A partnership between the Radiata Pine Breeding Company (RPBC), New Zealand’s specialist radiata pine breeding company, and Scion, a Crown Research Institute formerly known as the Forest Research Institute, has seen GS successfully applied operationally at large scale in radiata pine breeding.
The successful use of Genomic Selection technology late last year for radiata pine seedlings was the result of years of research and development investment by RPBC’s shareholders and an MBIE-funded scientific collaboration with Scion which began in 2014.
“Our challenge as an industry is to select the best trees with improved traits for growth rate, wood quality, and enhanced disease resistant qualities – all of which are vitally important contributors to the progress of radiata forestry,” Darrell O’Brien, RPBC ’s General Manager says. The work RPBC undertakes is strategically positioned to contribute to the delivery of the government’s strategy of creating a high value and resilient forestry and wood processing sector.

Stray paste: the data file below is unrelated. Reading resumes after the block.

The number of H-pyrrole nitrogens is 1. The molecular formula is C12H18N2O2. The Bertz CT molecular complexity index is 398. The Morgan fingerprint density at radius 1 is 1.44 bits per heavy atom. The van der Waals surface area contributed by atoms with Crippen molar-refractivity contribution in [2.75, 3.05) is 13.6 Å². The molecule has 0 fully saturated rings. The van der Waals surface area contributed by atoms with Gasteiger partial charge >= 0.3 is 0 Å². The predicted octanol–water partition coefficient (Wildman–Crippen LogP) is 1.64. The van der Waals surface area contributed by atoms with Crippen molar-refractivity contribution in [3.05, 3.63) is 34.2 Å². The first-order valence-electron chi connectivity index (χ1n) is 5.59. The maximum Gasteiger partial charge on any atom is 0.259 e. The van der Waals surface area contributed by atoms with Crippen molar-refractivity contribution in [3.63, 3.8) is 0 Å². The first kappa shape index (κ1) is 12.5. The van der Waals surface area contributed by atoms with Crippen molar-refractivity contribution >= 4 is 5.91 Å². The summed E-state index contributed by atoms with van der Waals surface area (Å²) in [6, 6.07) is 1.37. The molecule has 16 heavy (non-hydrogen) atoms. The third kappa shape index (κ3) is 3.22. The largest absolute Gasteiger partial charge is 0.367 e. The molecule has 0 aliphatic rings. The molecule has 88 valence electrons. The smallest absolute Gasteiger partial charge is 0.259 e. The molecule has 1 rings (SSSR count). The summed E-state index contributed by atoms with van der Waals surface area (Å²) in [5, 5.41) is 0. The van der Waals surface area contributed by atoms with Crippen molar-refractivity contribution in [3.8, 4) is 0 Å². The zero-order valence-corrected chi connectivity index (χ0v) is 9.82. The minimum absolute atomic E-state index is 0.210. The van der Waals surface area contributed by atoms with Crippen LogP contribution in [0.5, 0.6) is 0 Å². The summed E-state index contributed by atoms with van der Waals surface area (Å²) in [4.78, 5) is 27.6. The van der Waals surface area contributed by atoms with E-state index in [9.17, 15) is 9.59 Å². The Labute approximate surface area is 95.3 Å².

The first step in implementing GS for radiata breeding was the development of the world’s first radiata pine SNP chip – a tool which allows fast and efficient identification of specific genes – to significantly reduce the cost of genotyping, essentially making it financially viable. “We are beginning work this year to genotype 10,000 radiata pine needle samples per annum,” Darrell says. “This means our strategy of reducing the RPBC radiata pine tree breeding cycle from 18+ years to 9 years is becoming reality.”
The result will be that RPBC shareholders and the wider radiata pine forestry sector benefit in both the short and long terms from faster creation of improved germplasm and deployment of better-quality seed stock. From a low emissions future perspective, faster deployment of improved trees to the production forest can translate to a larger percent of logs at harvesting achieving higher grades.
Higher-grade logs can be used in areas such as construction and furniture which locks up more carbon for longer periods. Scion geneticists have conservatively estimated that the genetic gain in radiata pine by way of tree breeding has added NZ$8.5 Billion in income to the New Zealand national forest estate.
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